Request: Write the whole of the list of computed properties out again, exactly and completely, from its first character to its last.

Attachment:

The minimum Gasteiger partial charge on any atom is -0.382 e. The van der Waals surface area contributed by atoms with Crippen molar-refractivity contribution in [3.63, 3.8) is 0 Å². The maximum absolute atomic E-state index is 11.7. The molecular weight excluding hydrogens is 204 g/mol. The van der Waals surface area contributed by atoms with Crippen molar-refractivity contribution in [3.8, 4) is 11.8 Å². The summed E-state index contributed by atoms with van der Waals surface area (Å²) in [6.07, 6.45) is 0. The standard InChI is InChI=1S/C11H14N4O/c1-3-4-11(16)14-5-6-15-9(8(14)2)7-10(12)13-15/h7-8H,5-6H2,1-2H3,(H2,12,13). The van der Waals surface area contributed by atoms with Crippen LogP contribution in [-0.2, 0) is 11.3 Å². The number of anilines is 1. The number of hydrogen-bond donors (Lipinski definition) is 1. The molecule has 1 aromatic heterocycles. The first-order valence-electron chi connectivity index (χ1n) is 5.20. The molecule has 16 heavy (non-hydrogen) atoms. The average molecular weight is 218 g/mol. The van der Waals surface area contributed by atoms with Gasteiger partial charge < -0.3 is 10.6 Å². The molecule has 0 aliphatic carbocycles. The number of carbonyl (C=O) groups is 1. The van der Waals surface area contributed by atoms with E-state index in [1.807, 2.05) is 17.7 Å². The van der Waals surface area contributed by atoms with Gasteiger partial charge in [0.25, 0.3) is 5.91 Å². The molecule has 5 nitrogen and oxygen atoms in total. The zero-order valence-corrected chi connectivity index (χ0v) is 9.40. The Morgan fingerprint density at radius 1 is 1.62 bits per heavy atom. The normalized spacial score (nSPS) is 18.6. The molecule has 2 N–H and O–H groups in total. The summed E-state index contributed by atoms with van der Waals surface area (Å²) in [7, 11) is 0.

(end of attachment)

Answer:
The minimum Gasteiger partial charge on any atom is -0.382 e. The van der Waals surface area contributed by atoms with Crippen molar-refractivity contribution in [3.63, 3.8) is 0 Å². The maximum absolute atomic E-state index is 11.7. The molecular weight excluding hydrogens is 204 g/mol. The van der Waals surface area contributed by atoms with Crippen molar-refractivity contribution in [3.8, 4) is 11.8 Å². The summed E-state index contributed by atoms with van der Waals surface area (Å²) in [6.07, 6.45) is 0. The standard InChI is InChI=1S/C11H14N4O/c1-3-4-11(16)14-5-6-15-9(8(14)2)7-10(12)13-15/h7-8H,5-6H2,1-2H3,(H2,12,13). The van der Waals surface area contributed by atoms with Crippen LogP contribution in [-0.2, 0) is 11.3 Å². The number of anilines is 1. The number of hydrogen-bond donors (Lipinski definition) is 1. The molecule has 1 aromatic heterocycles. The first-order valence-electron chi connectivity index (χ1n) is 5.20. The molecule has 16 heavy (non-hydrogen) atoms. The average molecular weight is 218 g/mol. The van der Waals surface area contributed by atoms with Gasteiger partial charge < -0.3 is 10.6 Å². The molecule has 0 aliphatic carbocycles. The number of carbonyl (C=O) groups is 1. The van der Waals surface area contributed by atoms with E-state index in [1.807, 2.05) is 17.7 Å². The van der Waals surface area contributed by atoms with Gasteiger partial charge in [0.25, 0.3) is 5.91 Å². The molecule has 5 nitrogen and oxygen atoms in total. The zero-order valence-corrected chi connectivity index (χ0v) is 9.40. The Morgan fingerprint density at radius 1 is 1.62 bits per heavy atom. The normalized spacial score (nSPS) is 18.6. The molecule has 2 N–H and O–H groups in total. The summed E-state index contributed by atoms with van der Waals surface area (Å²) in [7, 11) is 0.